As the name implies, a limiter circuit (sometimes called a “clipper”) prevents a signal from exceeding desired thresholds, which would otherwise cause saturation and overload of the following stage. The circuit in Figure 1 precisely limits the wideband input signal Vi at the VREF level and can be used with both single and dual power supplies.
Output signal Vo1 of the first stage, U1_1 (one-half of an LT1810, a dual 180-MHz, 350-V/µs low-distortion op amp), is precisely limited at the level of VREF , but with inverse polarity compared with the input signal. U1_1 has a gain of ‒1 for the input signal Vi, and a gain of +2 for the reference signal VREF.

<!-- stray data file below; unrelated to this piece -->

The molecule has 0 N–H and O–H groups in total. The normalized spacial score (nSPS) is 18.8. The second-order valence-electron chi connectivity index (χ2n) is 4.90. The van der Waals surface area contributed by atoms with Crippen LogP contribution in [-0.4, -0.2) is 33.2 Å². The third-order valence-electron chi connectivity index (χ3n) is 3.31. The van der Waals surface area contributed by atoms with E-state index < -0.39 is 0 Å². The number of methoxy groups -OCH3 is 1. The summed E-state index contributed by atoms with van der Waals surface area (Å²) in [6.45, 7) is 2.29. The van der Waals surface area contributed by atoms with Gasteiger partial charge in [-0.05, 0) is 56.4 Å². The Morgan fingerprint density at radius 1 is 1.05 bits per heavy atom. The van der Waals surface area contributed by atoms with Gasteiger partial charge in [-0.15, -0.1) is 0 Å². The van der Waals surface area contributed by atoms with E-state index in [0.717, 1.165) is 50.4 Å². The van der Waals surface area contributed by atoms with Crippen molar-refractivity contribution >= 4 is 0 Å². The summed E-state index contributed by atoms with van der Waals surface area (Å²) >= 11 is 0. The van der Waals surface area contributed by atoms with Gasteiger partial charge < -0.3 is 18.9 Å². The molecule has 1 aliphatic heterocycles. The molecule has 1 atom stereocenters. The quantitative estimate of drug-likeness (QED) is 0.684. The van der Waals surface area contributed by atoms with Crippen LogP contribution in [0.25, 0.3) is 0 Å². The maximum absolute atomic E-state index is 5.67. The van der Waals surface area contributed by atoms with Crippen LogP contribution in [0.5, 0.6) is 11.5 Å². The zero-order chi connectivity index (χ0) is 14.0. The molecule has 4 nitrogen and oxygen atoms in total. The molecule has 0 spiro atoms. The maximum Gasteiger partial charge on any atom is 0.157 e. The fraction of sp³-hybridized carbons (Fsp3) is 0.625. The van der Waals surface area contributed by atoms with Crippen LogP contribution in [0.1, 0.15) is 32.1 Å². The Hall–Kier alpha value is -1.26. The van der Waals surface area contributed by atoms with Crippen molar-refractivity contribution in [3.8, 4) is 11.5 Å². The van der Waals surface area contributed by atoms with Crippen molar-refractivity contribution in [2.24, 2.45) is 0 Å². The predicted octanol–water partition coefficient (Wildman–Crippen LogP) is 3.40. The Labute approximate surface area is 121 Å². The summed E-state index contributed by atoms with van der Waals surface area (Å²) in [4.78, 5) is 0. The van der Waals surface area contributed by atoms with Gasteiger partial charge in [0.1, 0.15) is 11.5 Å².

Since the positive input of U1_1 is referenced to VREF, the output signal is referenced to 2 × VREF. Thus, while the input signal rises from zero to VREF, the output signal of the first stage decreases from 2 × VREF to VREF. The second stage of limiter U1_2 is an inverting amplifier with the gain of ‒1. It’s referenced to the VREF as well, and restores the original dc level and polarity of the input signal.